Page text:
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Website Protests Defunding of NEA by Faxing Artworks to Congress

The Los Angeles–based design firm Use All Five is employing fax machines to save the National Endowment of the Arts. Cofounders Levi Brooks and Jason Farrell recently created a new service that helps Americans fight for federal funding for culture by faxing their representatives images of artworks.

After Artifax went live on Wednesday, March 29, more than two hundred faxes were sent in the first twenty-four hours. “We launched the project for a variety of reasons,” Brooks told Lauren Cavalli of artforum.com. “We work with clients—spanning from the technology to the arts space. Furthermore, we’re good friends with a lot of artists, and have seen the good of the NEA in a number of areas.”

In addition to believing that the agency is a vital resource for communities across the country, especially for rural areas that don’t have as much exposure to cultural programming, Brooks said the initiative is also a solution to the clogged phone lines and busy signals people are likely to face when trying to call their congressperson. According to the New Yorker, desperate constituents have gotten more creative as representatives have become harder to reach—thwarted individuals have even resorted to having their political views delivered to the Senate through local pizza joints.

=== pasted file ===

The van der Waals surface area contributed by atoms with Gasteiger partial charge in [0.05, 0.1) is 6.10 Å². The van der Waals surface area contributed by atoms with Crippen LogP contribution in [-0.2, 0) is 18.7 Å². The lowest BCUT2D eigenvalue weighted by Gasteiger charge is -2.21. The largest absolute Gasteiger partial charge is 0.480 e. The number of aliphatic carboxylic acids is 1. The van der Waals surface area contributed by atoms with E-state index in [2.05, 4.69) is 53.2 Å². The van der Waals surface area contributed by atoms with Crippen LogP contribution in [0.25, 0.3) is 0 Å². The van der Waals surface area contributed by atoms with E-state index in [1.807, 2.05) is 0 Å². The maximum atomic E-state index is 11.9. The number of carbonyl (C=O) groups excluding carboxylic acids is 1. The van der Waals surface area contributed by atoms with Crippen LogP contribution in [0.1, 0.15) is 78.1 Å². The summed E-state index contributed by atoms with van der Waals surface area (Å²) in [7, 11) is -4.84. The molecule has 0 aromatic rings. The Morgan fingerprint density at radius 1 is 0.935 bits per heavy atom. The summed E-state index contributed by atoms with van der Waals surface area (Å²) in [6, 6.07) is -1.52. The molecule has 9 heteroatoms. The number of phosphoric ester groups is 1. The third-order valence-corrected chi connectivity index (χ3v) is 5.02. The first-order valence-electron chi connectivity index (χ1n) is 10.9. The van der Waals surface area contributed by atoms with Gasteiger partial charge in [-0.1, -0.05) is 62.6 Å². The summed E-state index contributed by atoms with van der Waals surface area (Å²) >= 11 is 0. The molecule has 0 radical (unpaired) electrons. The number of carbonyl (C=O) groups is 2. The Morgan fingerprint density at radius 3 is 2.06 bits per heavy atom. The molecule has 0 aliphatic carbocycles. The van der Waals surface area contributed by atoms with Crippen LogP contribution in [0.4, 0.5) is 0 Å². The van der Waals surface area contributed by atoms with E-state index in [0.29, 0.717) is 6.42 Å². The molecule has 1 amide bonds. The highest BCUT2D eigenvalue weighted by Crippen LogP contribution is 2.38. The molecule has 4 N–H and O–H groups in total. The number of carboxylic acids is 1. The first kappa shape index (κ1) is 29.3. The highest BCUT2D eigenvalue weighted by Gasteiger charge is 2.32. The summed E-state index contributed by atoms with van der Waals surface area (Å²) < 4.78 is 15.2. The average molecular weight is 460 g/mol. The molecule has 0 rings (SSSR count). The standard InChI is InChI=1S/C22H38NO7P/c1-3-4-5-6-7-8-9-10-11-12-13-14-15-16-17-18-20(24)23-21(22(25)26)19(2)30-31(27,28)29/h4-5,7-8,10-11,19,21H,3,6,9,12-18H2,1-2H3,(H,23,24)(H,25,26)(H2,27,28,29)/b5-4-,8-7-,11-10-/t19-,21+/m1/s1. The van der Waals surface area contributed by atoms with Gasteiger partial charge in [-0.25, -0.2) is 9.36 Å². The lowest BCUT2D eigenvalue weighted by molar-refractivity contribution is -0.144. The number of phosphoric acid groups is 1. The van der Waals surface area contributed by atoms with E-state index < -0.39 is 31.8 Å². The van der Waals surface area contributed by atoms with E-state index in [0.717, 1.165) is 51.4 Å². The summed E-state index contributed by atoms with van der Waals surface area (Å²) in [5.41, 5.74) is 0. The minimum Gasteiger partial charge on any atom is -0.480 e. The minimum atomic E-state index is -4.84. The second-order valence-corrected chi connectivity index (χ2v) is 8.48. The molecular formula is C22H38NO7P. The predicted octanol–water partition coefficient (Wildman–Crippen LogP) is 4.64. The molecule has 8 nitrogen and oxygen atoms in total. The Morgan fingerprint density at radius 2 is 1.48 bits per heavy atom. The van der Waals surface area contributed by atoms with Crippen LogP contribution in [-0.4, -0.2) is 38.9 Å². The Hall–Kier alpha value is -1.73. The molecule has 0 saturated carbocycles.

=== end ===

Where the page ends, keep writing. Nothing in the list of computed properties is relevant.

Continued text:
“The fax is a forgotten method, but it’s still in the offices of our representatives in Washington and used quite often,” Brooks noted. “Being able to see the artwork, feel the paper, and smell the toner—it has an impact.”

There are currently eighteen artworks by local artists such as Leesh Adamerovich, Erik Benjamins, Conner Calhoun, Rachel Mendelsohn, Evan McGraw, and Rachel Eulena Williams featured on the site. Brooks confirmed that he has asked “bigger” artists to design works for the project but doesn’t want to say any names yet. Depending on the quality of the submissions, ten to twenty new works may be added each week.

The self-funded project will continue until April 28, the day that funding for federal agencies is set to expire. House and Senate appropriations committees will have to reach an agreement on a spending package by then in order to prevent a government shutdown.

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